April 24, 2013

Returning cicadas become smorgasbord for predators

Cole Gilbert displays a tray of collected cicadas
Blaine Friedlander/Cornell Chronicle
Cole Gilbert displays a tray of collected cicadas from the Cornell Insect Collection. Some of the cicadas in this tray date back to the 1880s.

After a 16-year slumber underground, the 17-year cicadas – with their raucous rib-rendered buzz – will return in late spring to the Hudson Valley area and parts of Connecticut and Massachusetts, says Cole Gilbert, associate professor of entomology. He spoke at a Cornell-hosted journalist luncheon in midtown Manhattan April 24.

Don’t fear them, he says. They may be ugly critters, but cicadas don’t bite. “The adults have black bodies with bright red-orange eyes and legs. The major veins of the wings are a paler yellow-orange color,” says Gilbert. “It’s a garish beast.”

In its ecosystem role, the cicada invasion is like a Las Vegas smorgasbord for animal and bird predators. “Everybody eats 17-year cicadas. One evolutionary advantage of being underground for 16 years is that no above-ground predator can specialize in eating the periodical cicadas,” says Gilbert.

For cicadas, the best defense simply may be predator satiation. “There are so many cicadas, that predators get full, and they can’t eat another bite. This allows most individuals to survive,” he says.

With the large cicada populations comes a persistent buzz: Unlike crickets and grasshoppers, cicadas don’t use wings to make sound. Rather, Gilberts says they have a series of ribs on their abdomen that buckle and produce a series of popping sounds when a big muscle pulls on them. As the muscle pulls, the ribs pop in turn. When the muscle relaxes, the ribs pop back out and produce a quieter sound.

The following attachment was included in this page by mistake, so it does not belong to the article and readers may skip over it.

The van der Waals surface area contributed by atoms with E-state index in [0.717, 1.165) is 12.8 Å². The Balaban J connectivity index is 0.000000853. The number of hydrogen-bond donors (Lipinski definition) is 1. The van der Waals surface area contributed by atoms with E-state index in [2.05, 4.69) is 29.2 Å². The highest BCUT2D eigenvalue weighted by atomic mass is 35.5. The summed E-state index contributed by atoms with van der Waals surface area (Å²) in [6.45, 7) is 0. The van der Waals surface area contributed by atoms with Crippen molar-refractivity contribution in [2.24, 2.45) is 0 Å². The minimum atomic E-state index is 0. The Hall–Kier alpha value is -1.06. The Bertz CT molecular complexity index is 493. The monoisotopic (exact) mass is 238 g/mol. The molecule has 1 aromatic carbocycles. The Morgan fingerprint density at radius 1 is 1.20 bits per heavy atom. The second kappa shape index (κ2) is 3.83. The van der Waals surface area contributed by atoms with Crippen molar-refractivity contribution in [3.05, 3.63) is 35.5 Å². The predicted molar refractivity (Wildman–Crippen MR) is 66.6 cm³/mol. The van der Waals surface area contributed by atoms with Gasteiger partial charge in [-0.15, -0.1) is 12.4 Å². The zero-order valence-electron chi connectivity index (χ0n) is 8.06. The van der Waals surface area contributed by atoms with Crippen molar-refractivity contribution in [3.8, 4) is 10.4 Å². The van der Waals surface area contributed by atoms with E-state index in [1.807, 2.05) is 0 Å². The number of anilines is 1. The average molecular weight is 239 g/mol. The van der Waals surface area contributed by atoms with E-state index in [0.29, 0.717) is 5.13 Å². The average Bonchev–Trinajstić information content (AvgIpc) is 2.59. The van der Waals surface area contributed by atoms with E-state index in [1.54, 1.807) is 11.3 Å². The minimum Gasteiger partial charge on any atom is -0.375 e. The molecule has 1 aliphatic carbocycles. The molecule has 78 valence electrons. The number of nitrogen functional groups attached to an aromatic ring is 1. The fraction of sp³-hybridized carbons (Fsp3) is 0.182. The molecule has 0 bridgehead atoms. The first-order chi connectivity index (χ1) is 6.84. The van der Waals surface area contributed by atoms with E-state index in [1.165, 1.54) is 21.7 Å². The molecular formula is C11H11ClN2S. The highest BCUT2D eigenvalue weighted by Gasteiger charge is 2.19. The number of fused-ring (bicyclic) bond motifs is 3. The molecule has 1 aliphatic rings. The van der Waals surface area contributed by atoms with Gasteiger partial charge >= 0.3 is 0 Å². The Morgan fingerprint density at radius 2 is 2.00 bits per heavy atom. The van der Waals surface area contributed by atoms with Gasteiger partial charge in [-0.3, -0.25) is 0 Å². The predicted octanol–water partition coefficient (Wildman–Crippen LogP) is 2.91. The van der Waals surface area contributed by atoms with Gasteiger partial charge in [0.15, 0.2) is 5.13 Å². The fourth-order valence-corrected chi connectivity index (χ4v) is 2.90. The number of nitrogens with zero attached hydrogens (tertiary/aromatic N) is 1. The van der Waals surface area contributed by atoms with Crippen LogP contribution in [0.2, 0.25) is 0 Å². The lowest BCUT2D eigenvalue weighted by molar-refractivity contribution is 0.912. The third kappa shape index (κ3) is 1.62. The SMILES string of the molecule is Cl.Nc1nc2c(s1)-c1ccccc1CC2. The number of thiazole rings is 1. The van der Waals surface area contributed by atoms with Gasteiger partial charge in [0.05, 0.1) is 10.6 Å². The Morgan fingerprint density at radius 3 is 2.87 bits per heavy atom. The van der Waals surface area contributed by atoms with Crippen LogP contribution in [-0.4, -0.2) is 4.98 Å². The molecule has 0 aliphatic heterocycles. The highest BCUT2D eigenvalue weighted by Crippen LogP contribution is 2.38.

Across the eastern United States, separate populations  – called broods – of 17-year or 13-year cicadas usually emerge in any given summer. In 2013, brood II of the 17-year variety is the only brood emerging, and the adults will populate a narrow band from western Massachusetts and Connecticut, as well as the Hudson Valley, south to northern and western North Carolina.

Biologically, these insects feed by sucking plant juices with straw-like mouthparts. The nymphs live underground for 16.5 years feeding on sap in roots and shed their skin periodically four times as they grow, according to Gilbert.

Nymphs dig a hole from the roots to the surface, but wait until the ground temperature is about 65 degrees Fahrenheit before emerging. Then they climb a nearby tree, wriggle from their nymphal skin, hang motionless and pump their wings. The cicada body hardens, and the adult can fly away. This process takes several hours, making the insect vulnerable to small predators, such as ants.

Adult cicadas live four to six weeks, but some broods in some locations have become locally extinct. That is, the population size got so small, the cicadas weren’t able to satiate predators and were subsequently wiped out.

Says Gilbert: “There are a few years out of every 17 when no periodical cicadas emerge anywhere in the U.S. We don’t know all the factors that contribute to the shrinking of population size to below the threshold for predator satiation. Habitat loss to human urbanization is certainly a possibility, as this has been a culprit in the decline of many other species. But, the situation with 17-year cicadas, however, may be more complex.”